Sunday, 31 March 2013

Easter Eggs, Bunnies, Hunts and Egg Rolling

In our house the Easter Bunny arrives bright and early on Easter Sunday.  Unfortunately it seems to rain each year on that day, so he likes to wait until the rain clears, then he can hide the chocolate foil-covered eggs in the garden.  This morning that was about 8am, by which time the children had been up for two hours.

Anyway, he finally arrived - I was sure I saw his tail disappear over the fence.  About three minutes later all the eggs had been discovered, and shared out evenly, as one had got more than all the others.  Our garden is quite small, and Easter bunny doesn't like to go in the pool enclosure in case he falls in.  I remember the hunt taking a lot longer when Easter Bunny had an acre to hide eggs in!

After the Hunt, 1930s
Eggs have always been a symbol of fertility, and rebirth - decorated ostrich eggs, and representations of ostrich eggs in gold and silver, were commonly placed in graves of the ancient Sumerian's and Egyptians as early as 5,000 years ago. Decorated eggs at Easter may have originated when the early Christians of Mesopotamia stained eggs red at Easter in memory of the blood of Christ shed at his crucifixion. Combine this with the fact that eggs were originally forbidden during Lent in Western Christianity, and you get a reason for using up all your eggs - decorating them and hiding them for the children, or perhaps young women hoping to have  a child   to find, makes perfect sense!

Rabbits and hares, with their large litters born at the start of spring, were also a common symbol of fertility, so it's not surprising that they entered into Easter traditions.  The Easter Bunny was first mentioned in Georg Franck von Frankenau's 'De ovis paschalibus' (About Easter Eggs) in 1682, and referred to an Alsace tradition of an Easter Hare bringing Easter Eggs. The first edible Easter bunny was made out of pastry and sugar in the early 1800's, and the bunny was said to lay colourful eggs in the nests that children made out of their hats - which of course then morphed into baskets.  The Europeans brought the German Easter Bunny traditions with them to America in the 1700's.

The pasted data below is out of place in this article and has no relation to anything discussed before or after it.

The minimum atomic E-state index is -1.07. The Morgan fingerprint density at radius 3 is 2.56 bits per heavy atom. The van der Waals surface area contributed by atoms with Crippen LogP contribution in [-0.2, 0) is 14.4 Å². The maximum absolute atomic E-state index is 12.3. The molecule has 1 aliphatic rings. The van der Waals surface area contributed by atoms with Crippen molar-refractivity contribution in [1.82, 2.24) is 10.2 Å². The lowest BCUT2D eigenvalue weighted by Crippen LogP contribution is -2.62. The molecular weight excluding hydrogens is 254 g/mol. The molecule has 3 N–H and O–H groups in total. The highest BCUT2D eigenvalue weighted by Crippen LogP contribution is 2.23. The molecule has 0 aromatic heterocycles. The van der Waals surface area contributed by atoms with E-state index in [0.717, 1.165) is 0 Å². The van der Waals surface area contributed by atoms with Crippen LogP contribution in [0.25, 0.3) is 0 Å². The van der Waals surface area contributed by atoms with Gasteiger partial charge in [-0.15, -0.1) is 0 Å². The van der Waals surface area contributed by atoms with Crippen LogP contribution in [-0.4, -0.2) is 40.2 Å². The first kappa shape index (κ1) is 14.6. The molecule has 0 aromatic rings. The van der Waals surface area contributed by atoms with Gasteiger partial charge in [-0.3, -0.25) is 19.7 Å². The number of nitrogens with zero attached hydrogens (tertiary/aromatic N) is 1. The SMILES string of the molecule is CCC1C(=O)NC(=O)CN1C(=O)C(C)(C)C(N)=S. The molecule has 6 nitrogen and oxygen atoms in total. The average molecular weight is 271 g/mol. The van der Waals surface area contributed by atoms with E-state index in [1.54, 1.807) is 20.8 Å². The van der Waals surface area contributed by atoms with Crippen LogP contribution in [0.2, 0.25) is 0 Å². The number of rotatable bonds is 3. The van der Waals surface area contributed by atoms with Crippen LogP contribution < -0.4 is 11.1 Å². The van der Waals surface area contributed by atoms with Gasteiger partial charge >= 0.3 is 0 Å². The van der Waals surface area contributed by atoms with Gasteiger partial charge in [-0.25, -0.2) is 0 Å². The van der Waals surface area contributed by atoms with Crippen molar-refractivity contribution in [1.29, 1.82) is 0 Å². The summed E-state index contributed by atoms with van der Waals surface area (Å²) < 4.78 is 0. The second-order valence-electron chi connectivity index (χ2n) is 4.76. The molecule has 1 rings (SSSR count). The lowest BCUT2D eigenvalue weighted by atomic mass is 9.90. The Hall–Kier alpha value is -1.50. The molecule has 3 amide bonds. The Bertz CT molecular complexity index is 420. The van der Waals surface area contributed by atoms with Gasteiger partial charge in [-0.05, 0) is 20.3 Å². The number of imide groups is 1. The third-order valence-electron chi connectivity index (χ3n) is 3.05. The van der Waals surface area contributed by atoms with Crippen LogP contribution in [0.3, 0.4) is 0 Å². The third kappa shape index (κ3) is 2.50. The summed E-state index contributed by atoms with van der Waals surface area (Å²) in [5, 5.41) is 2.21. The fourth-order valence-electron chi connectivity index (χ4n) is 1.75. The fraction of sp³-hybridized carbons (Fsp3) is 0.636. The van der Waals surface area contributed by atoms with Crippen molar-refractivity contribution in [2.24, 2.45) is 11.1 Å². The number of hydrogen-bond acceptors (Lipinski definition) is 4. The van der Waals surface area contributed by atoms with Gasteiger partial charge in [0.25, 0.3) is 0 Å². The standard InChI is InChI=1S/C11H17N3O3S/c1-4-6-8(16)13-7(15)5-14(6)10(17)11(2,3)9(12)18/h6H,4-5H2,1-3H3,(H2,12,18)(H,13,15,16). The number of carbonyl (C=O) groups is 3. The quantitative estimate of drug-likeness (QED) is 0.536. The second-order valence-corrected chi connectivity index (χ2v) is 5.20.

Easter baskets and Sunday best, 1930s
Another tradition taken to the New World was that of egg rolling , where children roll eggs down hillsides at Easter to see whose can roll the furthest   This tradition was taken up at the White house by Dolley Madison, the wife of President James Madison, in 1814, before being beng abandoned for some years until it was revived by Mamie Eisenhower during her husband's term in office, and she allowed black children to attend for the first time.  The Egg Roll tradition continues to this day, although the Egg Roll is now a race, where children push an egg through the grass with a long-handled spoon.

Egg Roll on the White House South lawn in 1929.
Just remember to crush your eggshells well once the eggs have been eaten, or a witch may come and use it for a boat.  So may the (tiny) children.

c. 1900
We keep our boiled eggs for breakfast - I cook them and the children get to decorate them before eating them. As I am very bad a dying eggs (I am good at fingers though), this works well for us.  Our chocolate eggs never last long enough to roll anywhere.

Happy Easter!  Did Easter Bunny come to your house?

Deb xxx

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